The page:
One of NOAA's hurricane hunters—a Lockheed WP-3D Orion aircraft named Miss Piggy—lands in Wilmington.
Donna Kain, RENCI at ECU.
An aerial view of overwash and erosion at North Topsail Beach.
Flood waters surround this NC house.
D.A. Harned, USGS.
Several uprooted trees have fallen on this NC home.
Dave Gatley, FEMA News Photo.
At the time, Fran was “one of the most intensely studied hurricanes in history” (Barnes, 175). NOAA’s hurricane hunter aircraft flew 17 missions through the storm collecting valuable weather data. Usually these missions are flown while the hurricane is still over the ocean, but Fran was the first storm to be flown through while it was over land. (USA Today reporter Jack Williams was on one of those flights and tells about his experience here.) Fran was also the first time scientists were able to deploy weather buoys in the water ahead of the storm, a practice that is now common.
All these instruments confirmed that Fran was a powerful storm. Wind gusts over 120 miles per hour were reported in Frying Pan Shoals and Figure Eight Island, and sustained winds ranged from 90 to 115 miles per hour. Though Fran was less intense than either Hugo or Andrew, it was twice their size. Thus Fran remained strong even after making landfall, and hurricane-strength winds were felt as far inland as Durham. These powerful winds likely spawned tornados, but this is unconfirmed since it would have been difficult to distinguish a tornado’s narrow path of destruction from the widespread general destruction already caused by the hurricane itself.
Those living on the beaches were vulnerable also to Fran’s storm surge. At Wrightsville Beach, Fran’s storm surge was equal to Hurricane Hazel’s in 1954. Carolina Beach was six feet underwater and houses were filled with several feet of sand. Heavy beach erosion also affected Emerald Isle and Figure Eight Island where Hurricane Bertha had destroyed many sand dunes just one month before Fran.
On Topsail Island, hundreds of old car tires had been used to build an artificial reef five miles offshore, but Fran had destroyed the reef and scattered the tires along the beaches. Other debris, from lumber to sewage, also littered the island. A local conservationist called it an ecological disaster.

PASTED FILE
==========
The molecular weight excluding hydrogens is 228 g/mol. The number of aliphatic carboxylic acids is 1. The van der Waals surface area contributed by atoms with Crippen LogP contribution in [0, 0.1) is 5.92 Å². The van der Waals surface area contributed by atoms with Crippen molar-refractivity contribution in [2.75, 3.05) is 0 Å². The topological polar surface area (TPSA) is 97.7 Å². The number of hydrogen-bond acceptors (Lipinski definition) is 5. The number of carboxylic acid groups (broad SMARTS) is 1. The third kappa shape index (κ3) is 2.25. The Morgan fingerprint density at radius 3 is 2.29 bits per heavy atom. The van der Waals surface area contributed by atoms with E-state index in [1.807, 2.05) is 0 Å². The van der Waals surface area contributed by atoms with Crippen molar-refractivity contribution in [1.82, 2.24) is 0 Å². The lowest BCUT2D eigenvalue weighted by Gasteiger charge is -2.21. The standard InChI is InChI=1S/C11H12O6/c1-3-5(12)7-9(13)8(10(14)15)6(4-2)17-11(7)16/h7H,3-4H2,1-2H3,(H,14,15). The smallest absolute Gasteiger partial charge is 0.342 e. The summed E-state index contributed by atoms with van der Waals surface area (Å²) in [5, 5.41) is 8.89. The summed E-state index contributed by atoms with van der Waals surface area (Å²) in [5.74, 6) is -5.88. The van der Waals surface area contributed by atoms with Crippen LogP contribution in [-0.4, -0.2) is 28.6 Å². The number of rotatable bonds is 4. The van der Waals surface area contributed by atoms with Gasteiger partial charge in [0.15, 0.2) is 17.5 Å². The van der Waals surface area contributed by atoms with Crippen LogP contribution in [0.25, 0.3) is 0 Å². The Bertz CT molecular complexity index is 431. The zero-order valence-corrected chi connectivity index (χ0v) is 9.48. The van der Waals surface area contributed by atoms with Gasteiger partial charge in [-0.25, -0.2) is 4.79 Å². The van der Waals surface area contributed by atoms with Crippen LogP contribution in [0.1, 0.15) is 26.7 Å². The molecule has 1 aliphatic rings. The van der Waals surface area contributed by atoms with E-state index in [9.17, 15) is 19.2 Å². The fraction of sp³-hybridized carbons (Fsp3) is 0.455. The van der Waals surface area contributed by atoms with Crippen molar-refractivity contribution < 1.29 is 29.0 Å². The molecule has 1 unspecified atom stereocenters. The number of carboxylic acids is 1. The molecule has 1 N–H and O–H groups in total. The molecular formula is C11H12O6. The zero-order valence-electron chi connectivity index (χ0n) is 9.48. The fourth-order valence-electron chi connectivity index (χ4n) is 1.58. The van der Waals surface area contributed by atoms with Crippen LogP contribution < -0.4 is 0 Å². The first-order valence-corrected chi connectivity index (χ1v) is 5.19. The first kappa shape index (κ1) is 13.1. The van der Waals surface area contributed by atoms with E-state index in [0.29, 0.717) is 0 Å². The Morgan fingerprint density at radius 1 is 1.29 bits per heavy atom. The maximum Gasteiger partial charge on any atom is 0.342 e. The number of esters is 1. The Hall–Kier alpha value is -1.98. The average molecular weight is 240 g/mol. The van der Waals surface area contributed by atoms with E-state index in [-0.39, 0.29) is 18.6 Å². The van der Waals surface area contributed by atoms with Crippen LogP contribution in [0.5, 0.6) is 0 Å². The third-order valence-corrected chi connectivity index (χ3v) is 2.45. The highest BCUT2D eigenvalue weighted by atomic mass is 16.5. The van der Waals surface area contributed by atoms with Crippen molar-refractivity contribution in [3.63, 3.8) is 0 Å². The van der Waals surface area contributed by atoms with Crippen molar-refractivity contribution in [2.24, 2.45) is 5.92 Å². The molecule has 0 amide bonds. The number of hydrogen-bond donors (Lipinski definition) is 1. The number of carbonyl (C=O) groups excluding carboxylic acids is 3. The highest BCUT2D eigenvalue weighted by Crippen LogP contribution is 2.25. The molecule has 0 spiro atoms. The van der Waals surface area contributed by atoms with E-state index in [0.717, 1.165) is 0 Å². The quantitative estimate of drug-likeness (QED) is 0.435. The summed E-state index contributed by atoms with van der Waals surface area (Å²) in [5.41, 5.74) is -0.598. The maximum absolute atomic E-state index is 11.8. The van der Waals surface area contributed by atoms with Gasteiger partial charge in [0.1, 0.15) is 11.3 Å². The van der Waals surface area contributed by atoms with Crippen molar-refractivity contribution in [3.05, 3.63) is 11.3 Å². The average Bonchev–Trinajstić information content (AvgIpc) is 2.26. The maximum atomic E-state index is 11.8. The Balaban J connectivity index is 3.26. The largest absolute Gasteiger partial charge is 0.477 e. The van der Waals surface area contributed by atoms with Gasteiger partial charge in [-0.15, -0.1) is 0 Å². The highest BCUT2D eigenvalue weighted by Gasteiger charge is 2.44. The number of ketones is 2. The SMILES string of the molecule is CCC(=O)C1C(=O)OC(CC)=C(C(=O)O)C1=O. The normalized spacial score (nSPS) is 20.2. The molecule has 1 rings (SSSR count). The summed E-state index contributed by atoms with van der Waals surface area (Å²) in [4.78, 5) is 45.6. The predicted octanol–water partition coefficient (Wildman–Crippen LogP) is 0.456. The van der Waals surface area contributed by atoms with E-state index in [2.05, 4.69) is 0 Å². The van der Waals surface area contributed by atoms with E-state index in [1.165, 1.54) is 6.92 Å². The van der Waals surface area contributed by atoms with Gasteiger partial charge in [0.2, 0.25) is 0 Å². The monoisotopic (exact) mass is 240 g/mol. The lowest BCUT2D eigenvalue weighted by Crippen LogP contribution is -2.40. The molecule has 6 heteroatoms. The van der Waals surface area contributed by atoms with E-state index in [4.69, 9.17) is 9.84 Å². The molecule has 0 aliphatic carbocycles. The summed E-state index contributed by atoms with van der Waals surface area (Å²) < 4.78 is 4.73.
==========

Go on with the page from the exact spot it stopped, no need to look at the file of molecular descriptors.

Winds weren’t the only element of Fran that reached inland. As Fran moved over Raleigh, it began to collapse and dumped 9 inches of rain in the area. Crabtree Creek rose 16 feet almost overnight, cresting at 7 feet above flood stage. The resulting flooding caused 15 dams to breach or fail, and raw sewage from a plant in North Durham flooded into Raleigh’s drinking water in Falls Lake.
This lake was already swollen with record levels of water, and the US Army Corp of Engineers worried that its dam would fail. To relieve the pressure on the dam, the Corp increased the water flow through the dam from 150 cubic feet per second to 6,400 cubic feet per second. The dam survived, but the release of water would cause flooding days later in Smithfield, Clayton, and Kinston.
The combination of wind and rain also had a negative impact on North Carolina’s plant life. Forests in Atlantic Beach, Pine Knoll Shores, and Emerald Isle were all weakened by salt spray. This left the trees vulnerable to southern pine beetles that ravaged the forests the following year. Some residents spent more money on tree removal than they did on other hurricane repairs.
Thousands of inland trees also fell to Fran’s fury. The campus of North Carolina State University lost 250 trees alone. In total, 8.2 million acres of forest were damaged by Fran, including 85% of the trees along the coast and 50% of the trees in Raleigh.